Of course, e-cigs have a lot of unknown factors that come with their arrival as well. Concerns exist that while e-cig vapor appears safer than a traditional tobacco cigarette, not a lot is known about the effects of long-term vapor usage on the lungs. In addition, there are worries that e-cigs may even increase the number of people addicted to nicotine due to the perceived "safeness" of inhaling vapor compared to tobacco smoke. There are also concerns about indoor pollution caused by e-cig vapor.
With that being said, the Food and Drug Administration is looking at e-cigs very closely and has signaled at least in the early stages of its discussion that it intends to classify them in a similar manner to tobacco products.
In April the FDA proposed banning the sale of e-cigs to minors, prohibiting the distribution of free samples, and banning them from vending machines except in such cases as venues where minors aren't allowed. In addition, e-cig manufacturers like Lorillard would be required to label e-cig products with warnings that they contain nicotine, which is highly addictive, and all e-cig makers would be required to disclose the ingredients of their products. Simply, the FDA is taking the health of the public very seriously with e-cigs until it understands more about their long-term health effects and even sales patterns.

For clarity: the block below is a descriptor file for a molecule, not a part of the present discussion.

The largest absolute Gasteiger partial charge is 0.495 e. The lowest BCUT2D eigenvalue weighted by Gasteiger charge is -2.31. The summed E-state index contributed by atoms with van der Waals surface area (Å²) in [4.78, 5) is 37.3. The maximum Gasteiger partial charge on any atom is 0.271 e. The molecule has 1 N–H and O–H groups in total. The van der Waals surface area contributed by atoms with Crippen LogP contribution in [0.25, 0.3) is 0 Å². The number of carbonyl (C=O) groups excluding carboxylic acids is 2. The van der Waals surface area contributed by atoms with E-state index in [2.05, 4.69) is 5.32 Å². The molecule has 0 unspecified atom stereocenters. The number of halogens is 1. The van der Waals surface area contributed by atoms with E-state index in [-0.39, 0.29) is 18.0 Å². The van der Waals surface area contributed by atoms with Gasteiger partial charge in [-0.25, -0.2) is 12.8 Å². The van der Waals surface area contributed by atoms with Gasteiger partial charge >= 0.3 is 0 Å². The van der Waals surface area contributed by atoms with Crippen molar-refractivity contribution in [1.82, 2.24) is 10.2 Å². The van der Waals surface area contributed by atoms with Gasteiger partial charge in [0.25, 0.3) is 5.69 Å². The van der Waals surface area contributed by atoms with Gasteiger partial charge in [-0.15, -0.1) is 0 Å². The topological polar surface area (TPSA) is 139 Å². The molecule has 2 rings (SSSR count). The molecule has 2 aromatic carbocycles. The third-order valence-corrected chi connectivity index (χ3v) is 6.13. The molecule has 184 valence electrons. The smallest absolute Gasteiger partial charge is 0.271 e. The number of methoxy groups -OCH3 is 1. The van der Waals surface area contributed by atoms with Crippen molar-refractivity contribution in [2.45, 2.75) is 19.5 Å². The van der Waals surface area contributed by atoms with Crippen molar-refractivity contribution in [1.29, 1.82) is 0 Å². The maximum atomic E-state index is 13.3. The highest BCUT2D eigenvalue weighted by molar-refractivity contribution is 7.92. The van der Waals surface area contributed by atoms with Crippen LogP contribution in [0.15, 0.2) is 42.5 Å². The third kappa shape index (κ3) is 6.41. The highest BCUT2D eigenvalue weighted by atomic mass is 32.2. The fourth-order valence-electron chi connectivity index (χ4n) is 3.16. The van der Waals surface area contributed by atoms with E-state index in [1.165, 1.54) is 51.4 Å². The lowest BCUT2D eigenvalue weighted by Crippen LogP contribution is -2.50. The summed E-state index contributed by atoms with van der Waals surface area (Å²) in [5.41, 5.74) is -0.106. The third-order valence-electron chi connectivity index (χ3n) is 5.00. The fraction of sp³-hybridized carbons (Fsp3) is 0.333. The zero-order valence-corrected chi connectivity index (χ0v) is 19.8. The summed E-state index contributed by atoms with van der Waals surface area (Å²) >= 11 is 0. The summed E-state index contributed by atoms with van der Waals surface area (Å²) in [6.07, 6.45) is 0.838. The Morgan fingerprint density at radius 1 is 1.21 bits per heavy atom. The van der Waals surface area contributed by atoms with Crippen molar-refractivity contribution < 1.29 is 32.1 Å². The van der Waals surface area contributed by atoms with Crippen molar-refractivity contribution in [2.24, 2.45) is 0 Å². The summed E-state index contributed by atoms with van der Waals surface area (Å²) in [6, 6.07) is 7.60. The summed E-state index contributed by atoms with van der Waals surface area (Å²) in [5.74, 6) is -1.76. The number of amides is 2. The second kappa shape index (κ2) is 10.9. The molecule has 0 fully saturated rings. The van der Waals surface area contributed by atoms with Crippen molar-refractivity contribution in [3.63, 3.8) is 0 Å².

E-cigarette users, get ready to open your wallet!
But, that's only the half of it e-cig users! Your health insurance provider may clamp down on you as well.
As the law stands now (in most states), health benefits providers can base your premium rate based on your age, family size, geographic location, and whether or not you use tobacco products. That's it – just those four questions. However, as NPR notes, a person using tobacco products at least four times a week for a period of six months might pay a premium that's up to 50% higher than someone who doesn't use tobacco products at all.
In other words, not only are health insurers such as UnitedHealth Group (NYSE:UNH) able to charge a tobacco surcharge to consumers in most states, but if e-cigs are classified as tobacco products they're likely going to be able to keep more of these premiums over the long run since e-cig vapor appears to be less harmful to users than traditional tobacco products. This would probably translate into lower long-term medical costs for e-cig users compared to traditional tobacco users. Long story short e-cig users, you could be lining the pockets of insurance companies for years to come!